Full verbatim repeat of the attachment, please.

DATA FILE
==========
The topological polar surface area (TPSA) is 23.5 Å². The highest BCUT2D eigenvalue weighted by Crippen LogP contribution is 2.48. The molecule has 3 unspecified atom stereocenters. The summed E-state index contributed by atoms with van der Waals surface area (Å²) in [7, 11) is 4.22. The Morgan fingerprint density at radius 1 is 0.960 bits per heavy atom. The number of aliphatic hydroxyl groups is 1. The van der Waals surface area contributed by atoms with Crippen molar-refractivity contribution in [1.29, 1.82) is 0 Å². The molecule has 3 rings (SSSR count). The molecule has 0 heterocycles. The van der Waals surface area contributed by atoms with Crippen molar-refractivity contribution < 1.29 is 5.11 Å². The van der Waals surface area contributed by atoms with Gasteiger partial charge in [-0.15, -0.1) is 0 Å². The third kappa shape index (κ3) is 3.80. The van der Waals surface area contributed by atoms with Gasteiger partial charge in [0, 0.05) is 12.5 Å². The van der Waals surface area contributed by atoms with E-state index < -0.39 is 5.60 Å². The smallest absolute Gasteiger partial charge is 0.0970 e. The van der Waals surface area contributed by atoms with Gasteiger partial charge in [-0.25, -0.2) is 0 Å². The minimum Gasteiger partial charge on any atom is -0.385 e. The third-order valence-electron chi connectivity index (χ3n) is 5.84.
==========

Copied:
The topological polar surface area (TPSA) is 23.5 Å². The highest BCUT2D eigenvalue weighted by Crippen LogP contribution is 2.48. The molecule has 3 unspecified atom stereocenters. The summed E-state index contributed by atoms with van der Waals surface area (Å²) in [7, 11) is 4.22. The Morgan fingerprint density at radius 1 is 0.960 bits per heavy atom. The number of aliphatic hydroxyl groups is 1. The van der Waals surface area contributed by atoms with Crippen molar-refractivity contribution in [1.29, 1.82) is 0 Å². The molecule has 3 rings (SSSR count). The molecule has 0 heterocycles. The van der Waals surface area contributed by atoms with Crippen molar-refractivity contribution < 1.29 is 5.11 Å². The van der Waals surface area contributed by atoms with Gasteiger partial charge in [-0.15, -0.1) is 0 Å². The third kappa shape index (κ3) is 3.80. The van der Waals surface area contributed by atoms with Gasteiger partial charge in [0, 0.05) is 12.5 Å². The van der Waals surface area contributed by atoms with E-state index < -0.39 is 5.60 Å². The smallest absolute Gasteiger partial charge is 0.0970 e. The van der Waals surface area contributed by atoms with Gasteiger partial charge in [-0.25, -0.2) is 0 Å². The minimum Gasteiger partial charge on any atom is -0.385 e. The third-order valence-electron chi connectivity index (χ3n) is 5.84.